Supporters wondered why CPS has not given Casals’ new principal more time to effect change and given Little’s programs more time to succeed. However, it must be pointed out that Little, while “recognizing current teachers are working hard and recognizing a new principal,” spoke in favor of the proposed turnaround. “There is an urgent need for the performance of Casals to improve and improve quickly,” Little said. Not a sound could be heard in the room as those words were spoken. Of the speakers Monday night that were not affiliated with CPS, not one spoke in favor of the turnaround.
“Threw us under the bus,” said one listener later about Little's remarks.
In the meantime, Blocks Together, a West Side community group, surveyed Casals parents this past Saturday at a school event: "Do you want to have a turnaround school?" Of the 183 who voted, 170 voted no to the turnaround. “We hope and demand the votes of our parents of the students of Casals be respected,” said Norma Luna, a parent.
The show of support may cause the Board some deeper thought about Casals. “There is hope,” said Tracy, who had two children graduate from Casals and now has three grandchildren who‘ll attend the school. “We have excellent teachers, excellent staff, not only to the students, but also to the parents.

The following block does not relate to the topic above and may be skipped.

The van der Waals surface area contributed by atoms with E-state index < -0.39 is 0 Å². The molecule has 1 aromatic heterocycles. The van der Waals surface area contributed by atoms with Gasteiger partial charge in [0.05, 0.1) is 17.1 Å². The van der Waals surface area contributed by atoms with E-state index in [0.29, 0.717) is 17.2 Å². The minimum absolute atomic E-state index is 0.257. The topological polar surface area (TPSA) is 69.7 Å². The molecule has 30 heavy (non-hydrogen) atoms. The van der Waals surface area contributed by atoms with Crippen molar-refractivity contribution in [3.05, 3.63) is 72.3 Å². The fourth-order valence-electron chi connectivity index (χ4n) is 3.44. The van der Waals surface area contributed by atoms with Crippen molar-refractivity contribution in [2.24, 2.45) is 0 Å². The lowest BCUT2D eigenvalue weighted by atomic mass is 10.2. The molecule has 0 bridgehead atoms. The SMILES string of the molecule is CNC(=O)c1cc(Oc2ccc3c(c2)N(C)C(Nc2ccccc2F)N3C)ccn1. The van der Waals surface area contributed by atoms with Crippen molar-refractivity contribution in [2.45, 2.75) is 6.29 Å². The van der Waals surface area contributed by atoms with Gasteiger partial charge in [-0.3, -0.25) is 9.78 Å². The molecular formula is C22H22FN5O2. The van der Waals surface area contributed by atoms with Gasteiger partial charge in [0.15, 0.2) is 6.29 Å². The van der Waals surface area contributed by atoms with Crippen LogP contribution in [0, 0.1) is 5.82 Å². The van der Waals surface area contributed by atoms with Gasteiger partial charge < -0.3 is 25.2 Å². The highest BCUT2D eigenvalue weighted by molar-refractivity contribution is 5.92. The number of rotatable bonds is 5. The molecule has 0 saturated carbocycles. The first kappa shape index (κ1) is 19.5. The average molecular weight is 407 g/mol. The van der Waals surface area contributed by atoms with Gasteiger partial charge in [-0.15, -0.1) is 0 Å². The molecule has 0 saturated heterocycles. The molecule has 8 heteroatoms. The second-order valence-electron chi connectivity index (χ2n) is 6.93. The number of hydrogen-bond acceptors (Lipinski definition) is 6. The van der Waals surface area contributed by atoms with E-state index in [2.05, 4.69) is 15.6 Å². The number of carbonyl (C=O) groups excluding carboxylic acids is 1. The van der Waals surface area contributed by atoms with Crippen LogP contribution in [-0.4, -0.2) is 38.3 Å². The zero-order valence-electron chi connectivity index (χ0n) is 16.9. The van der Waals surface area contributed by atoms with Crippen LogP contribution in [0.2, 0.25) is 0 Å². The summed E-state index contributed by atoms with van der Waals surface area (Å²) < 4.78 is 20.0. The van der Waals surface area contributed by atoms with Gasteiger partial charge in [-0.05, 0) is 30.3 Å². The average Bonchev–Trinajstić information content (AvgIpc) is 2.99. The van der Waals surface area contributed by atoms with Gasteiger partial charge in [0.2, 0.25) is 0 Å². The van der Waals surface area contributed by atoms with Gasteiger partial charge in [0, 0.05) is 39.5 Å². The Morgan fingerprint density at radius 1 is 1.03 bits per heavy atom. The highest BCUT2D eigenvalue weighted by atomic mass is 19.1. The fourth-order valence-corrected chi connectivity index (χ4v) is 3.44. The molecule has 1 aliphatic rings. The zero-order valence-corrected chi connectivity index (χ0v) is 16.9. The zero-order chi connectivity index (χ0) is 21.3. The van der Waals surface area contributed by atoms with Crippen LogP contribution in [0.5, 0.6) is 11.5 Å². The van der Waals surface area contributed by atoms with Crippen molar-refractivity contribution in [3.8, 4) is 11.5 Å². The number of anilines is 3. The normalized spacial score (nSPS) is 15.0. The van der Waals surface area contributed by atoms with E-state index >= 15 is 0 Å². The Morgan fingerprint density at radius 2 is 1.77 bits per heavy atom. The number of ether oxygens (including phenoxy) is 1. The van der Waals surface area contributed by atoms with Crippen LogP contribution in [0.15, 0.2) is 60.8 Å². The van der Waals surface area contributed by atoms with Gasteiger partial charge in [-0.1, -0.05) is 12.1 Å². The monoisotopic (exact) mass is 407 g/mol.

"They care about their kids," said Martin Ritter, an organizer for the Chicago Teachers Union. “They care about their kids so much that they have stood in the cold and did their best to make sure that the kids got to school safely.“
MORE COVERAGE FROM WBEZ & CATALYST:
Teachers, but not many parents, speak out against turnaround WBEZ: At Monday evening’s hearing, the district said test scores at Pablo Casals Elementary lag behind those of nearby schools, and Casals isn’t improving quickly enough. CPS wants to “turn around” Casals, where 61 percent of students meet standards on the state ISAT test, and hand the school over to the nonprofit AUSL.
Piccolo, Casals staff: Give current leadership a chance Catalyst: Jacare Thomas, data strategist for the Garfield-Humboldt Park Elementary Network, made presentations at both hearings on the schools’ lack of progress. She showed a growing gap between the percentage of students meeting state standards on the ISAT test at each of the schools, and in their network and CPS as a whole.